Our Defects Make Us Interesting

Our Defects Make Us Interesting

Metaphorically I wear two hats, or better, a hat and a kippah. Primarily I work as a Ph.D. physicist, but on Shabbat and holidays, you’ll often find me on the pulpit. In my position at Los Alamos National Laboratory I am a member of a team proposing a major experimental facility which is in its early stages of development, a facility designed to look in detail at crystals.

Many of us learned in school about the atomic structure of materials. While gases are a random collection of atoms, solids generally exist as ordered, three-dimensional arrays of atoms, what we call crystals. What is not often taught, however, is that in real life, crystals are not the perfect images that we see in textbooks.

Instead, there are occasional defects. These “errors” may be vacancies where an atom is missing from the lattice, or they may be interstitials involving the addition of an atom in a place that is usually empty, or they may be more complex configurations consisting of entire lines or planes of atoms misaligned from the normal pattern.

If we don’t take these defects into account when we try to predict how materials will behave in real life, we produce woefully incorrect answers. Indeed, it is the defects that contribute in a significant way to the performance of real-life materials. That’s why we need to study the flaws. As the late British theoretical physicist Sir Charles Frank once said, “Crystals are like people: it is the defects in them that make them interesting.”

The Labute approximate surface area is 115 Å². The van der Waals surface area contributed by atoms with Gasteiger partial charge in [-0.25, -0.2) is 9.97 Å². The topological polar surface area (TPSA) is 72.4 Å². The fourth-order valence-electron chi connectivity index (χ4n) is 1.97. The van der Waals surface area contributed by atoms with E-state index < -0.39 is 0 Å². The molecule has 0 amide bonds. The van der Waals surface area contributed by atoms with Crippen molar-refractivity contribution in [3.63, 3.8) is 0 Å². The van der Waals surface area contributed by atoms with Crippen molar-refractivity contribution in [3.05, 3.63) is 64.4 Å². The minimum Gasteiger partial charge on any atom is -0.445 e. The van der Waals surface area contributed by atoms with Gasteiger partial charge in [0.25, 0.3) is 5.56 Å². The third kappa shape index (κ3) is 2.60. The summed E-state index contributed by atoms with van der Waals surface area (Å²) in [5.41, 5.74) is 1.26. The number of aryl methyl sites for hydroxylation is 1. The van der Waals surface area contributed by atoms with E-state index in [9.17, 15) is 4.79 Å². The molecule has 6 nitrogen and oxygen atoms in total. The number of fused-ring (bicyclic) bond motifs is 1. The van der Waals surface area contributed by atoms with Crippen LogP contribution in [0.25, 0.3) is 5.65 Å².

And indeed one of the features of the Jewish Bible that has made it endlessly fascinating for millennia is that its central characters are all flawed: Moses has a temper, Jacob is deceitful, Joseph is self-absorbed, Sarah is vindictive, and King David – well, let’s not even go there!

Judaism, then, does not expect us to reach perfection. Rather, it demands of us to strive to be as good as we can be, and it has a built-in mechanism – namely teshuvah, or repentance – to help us move past our inevitable failings and try again. We don’t need a multi-billion dollar probe to explore our human faults – we can use cheshbon hanefesh or self-examination, and we’re encouraged to do so each year before the High Holidays. Don’t be alarmed if you find defects when you examine yourself – learning about our defects is the first step towards improving our behavior.


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